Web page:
Twin Farms, VT: Another entry in my “Hotels I Love” series, this ultra-private Vermont enclave for celebs and folks who want peace and quiet is the work of Thurston Twigg-Smith, a fifth generation Hawaiian whose family developed extensive real estate holdings in the 50th state and sold their Hawaiian newspaper to Gannett for a quarter of a billion dollars. He is a noted philanthropist and art collector, and every building at Twin Farms, including the 20 luxury homes, each architecturally unique and thematic, that pass for “rooms,” is adorned with collectible art. There is so much that the guide to the art collection fills two thick binders. Twin Farms occupies the 300+ acre estate formerly owned by Nobel-prize winning novelist Sinclair Lewis. You can read more detail in my previous post, but basically the service is fawning, the food exquisite, the lodging over the top, the sporting facilities wonderful, all while maintaining Vermont’s relaxed country aesthetic. It is often described as “summer camp for adults,” has its own small cross country and downhill ski areas, grows much of its own delicious food, and is truly like being a guest at the home of an eccentric billionaire. It is no coincidence that the tiny and totally off the radar property has won the Forbes (formerly Mobil) 5-Star award for 17 straight years. (The handful of guests rooms in the main house, which I do not recommend, start at $1,400 nightly in peak season. Cottages are mostly $2,100 nightly. NOTE these rates are per room, for two guests, not per person. Rates include all meals, activities, wine and drinks, basically everything. Very slight reduction in off-season pricing).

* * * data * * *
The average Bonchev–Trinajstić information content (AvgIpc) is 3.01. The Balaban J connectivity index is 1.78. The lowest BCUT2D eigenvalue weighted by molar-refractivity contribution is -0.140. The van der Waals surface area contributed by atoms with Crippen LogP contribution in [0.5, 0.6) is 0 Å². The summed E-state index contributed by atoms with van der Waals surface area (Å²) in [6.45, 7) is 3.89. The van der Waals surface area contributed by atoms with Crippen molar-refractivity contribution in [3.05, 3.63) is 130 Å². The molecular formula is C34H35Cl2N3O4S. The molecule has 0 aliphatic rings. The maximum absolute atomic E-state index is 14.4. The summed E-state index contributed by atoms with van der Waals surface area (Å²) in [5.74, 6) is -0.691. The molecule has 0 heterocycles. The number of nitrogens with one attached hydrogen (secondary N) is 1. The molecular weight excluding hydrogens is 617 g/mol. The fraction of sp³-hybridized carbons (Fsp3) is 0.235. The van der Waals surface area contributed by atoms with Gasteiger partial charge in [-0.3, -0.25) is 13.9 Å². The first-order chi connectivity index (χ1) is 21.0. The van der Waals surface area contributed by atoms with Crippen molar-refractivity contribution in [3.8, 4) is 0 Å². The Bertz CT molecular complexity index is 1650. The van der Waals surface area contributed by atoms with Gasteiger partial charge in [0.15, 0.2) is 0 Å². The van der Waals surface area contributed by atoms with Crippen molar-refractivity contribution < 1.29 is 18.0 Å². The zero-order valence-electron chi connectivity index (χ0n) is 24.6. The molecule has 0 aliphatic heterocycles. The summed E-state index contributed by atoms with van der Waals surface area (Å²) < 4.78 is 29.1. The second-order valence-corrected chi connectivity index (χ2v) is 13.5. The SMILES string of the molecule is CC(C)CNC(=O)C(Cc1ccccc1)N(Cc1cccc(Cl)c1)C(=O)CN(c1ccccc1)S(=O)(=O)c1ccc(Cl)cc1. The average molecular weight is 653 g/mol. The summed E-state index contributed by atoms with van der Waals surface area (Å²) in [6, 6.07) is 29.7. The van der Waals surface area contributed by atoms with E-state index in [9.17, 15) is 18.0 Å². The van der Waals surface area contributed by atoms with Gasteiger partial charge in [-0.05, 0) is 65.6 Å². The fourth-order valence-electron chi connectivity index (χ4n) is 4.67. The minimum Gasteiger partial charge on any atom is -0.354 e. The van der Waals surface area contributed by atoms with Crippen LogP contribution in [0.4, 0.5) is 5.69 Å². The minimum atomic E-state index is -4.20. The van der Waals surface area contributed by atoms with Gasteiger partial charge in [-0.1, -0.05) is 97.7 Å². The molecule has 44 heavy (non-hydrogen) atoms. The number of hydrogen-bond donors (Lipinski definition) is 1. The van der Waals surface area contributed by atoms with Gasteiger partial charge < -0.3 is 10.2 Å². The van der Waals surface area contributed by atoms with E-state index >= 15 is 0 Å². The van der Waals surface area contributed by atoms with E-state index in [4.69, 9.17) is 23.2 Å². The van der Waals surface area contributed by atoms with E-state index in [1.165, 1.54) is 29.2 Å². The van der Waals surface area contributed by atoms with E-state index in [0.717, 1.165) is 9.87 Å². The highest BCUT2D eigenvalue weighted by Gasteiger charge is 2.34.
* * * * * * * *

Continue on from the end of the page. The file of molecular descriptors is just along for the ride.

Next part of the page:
Ballyfin: Fred Krehbiel’s wife is from County Kerry, Ireland, and apparently that was reason enough for him to undertake the massive renovation of a dilapidated Georgian Manor house in what is pretty much considered nowhere as far as Irish tourism goes. A Chicagoan, Krehbiel is Chairman of the Molex Corporation, a manufacturer of connectors traded on the NASDAQ with a market cap of $4.5 billion. For the past 8 years – longer than it took to build the house in the first place! – Krehbiel has been painstakingly turning the historic building into a 15-room luxury resort on a 600-acre estate full of follies and grottos and a pristine 28-acre lake. A true “build it and they will come” project, Ballyfin sits in County Laois smack in the middle of the Island, 90 minutes west of Dublin and over 2 hours east of Shannon, away from all the major tourist routes and sites. Even before he bought Ballyfin in 2002, Krehbiel had been amassing an impressive collection of Irish art, and the entire place is decorated with these works from his personal collection, all in an effort to elevate the perception of Irish art. Ballyfin is a true labor of love, and while it could theoretically turn a profit someday, it is hard to imagine how, given what has been sunk into it and the size. In the meantime, it is now what it was in the 1820s, a rich guy’s estate designed for entertaining and worthy of a James Bond villain. With a maximum capacity of 29, the chef consults with each guest and cooks whatever they want, focusing on the estate’s extensive gardens and free range eggs and largely locally sourced ultra-fresh ingredients. Ballyfin just opened in May, 2011 has a spa and beautiful grounds, and is mainly for escaping into a romantic and historic past with all the modern luxury bells and whistles. (€580-€1350 nightly per person, including meals, most drinks, minibar, and most activities.)